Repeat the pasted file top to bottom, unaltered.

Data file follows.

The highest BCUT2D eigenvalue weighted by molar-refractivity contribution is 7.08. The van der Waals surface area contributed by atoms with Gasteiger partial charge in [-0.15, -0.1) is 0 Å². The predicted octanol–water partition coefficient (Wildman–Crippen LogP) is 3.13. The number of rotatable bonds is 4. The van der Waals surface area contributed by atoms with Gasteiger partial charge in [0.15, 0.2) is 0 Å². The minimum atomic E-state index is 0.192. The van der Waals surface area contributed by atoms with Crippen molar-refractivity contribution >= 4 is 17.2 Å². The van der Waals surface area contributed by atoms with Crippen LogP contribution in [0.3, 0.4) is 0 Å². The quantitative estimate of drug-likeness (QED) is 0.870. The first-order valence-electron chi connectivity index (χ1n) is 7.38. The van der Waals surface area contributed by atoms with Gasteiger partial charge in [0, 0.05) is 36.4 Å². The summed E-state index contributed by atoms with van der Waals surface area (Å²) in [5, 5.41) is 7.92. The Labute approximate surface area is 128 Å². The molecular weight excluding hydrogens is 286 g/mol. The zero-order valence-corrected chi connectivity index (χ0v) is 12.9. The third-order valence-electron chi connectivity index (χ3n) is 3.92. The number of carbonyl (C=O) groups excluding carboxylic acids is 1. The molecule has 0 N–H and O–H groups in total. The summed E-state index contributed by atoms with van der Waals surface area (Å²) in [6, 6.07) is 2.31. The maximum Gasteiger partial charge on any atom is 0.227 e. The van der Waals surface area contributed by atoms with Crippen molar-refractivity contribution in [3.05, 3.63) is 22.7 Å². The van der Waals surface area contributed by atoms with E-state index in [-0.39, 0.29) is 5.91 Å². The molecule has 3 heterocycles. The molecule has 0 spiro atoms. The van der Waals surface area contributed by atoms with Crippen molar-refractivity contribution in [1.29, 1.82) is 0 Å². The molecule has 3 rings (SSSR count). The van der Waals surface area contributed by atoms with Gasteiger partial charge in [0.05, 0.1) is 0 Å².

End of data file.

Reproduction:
The highest BCUT2D eigenvalue weighted by molar-refractivity contribution is 7.08. The van der Waals surface area contributed by atoms with Gasteiger partial charge in [-0.15, -0.1) is 0 Å². The predicted octanol–water partition coefficient (Wildman–Crippen LogP) is 3.13. The number of rotatable bonds is 4. The van der Waals surface area contributed by atoms with Gasteiger partial charge in [0.15, 0.2) is 0 Å². The minimum atomic E-state index is 0.192. The van der Waals surface area contributed by atoms with Crippen molar-refractivity contribution >= 4 is 17.2 Å². The van der Waals surface area contributed by atoms with Crippen LogP contribution in [0.3, 0.4) is 0 Å². The quantitative estimate of drug-likeness (QED) is 0.870. The first-order valence-electron chi connectivity index (χ1n) is 7.38. The van der Waals surface area contributed by atoms with Gasteiger partial charge in [0, 0.05) is 36.4 Å². The summed E-state index contributed by atoms with van der Waals surface area (Å²) in [5, 5.41) is 7.92. The Labute approximate surface area is 128 Å². The molecular weight excluding hydrogens is 286 g/mol. The zero-order valence-corrected chi connectivity index (χ0v) is 12.9. The third-order valence-electron chi connectivity index (χ3n) is 3.92. The number of carbonyl (C=O) groups excluding carboxylic acids is 1. The molecule has 0 N–H and O–H groups in total. The summed E-state index contributed by atoms with van der Waals surface area (Å²) in [6, 6.07) is 2.31. The maximum Gasteiger partial charge on any atom is 0.227 e. The van der Waals surface area contributed by atoms with Crippen molar-refractivity contribution in [3.05, 3.63) is 22.7 Å². The van der Waals surface area contributed by atoms with E-state index in [-0.39, 0.29) is 5.91 Å². The molecule has 3 heterocycles. The molecule has 0 spiro atoms. The van der Waals surface area contributed by atoms with Crippen molar-refractivity contribution in [1.29, 1.82) is 0 Å². The molecule has 3 rings (SSSR count). The van der Waals surface area contributed by atoms with Gasteiger partial charge in [0.05, 0.1) is 0 Å².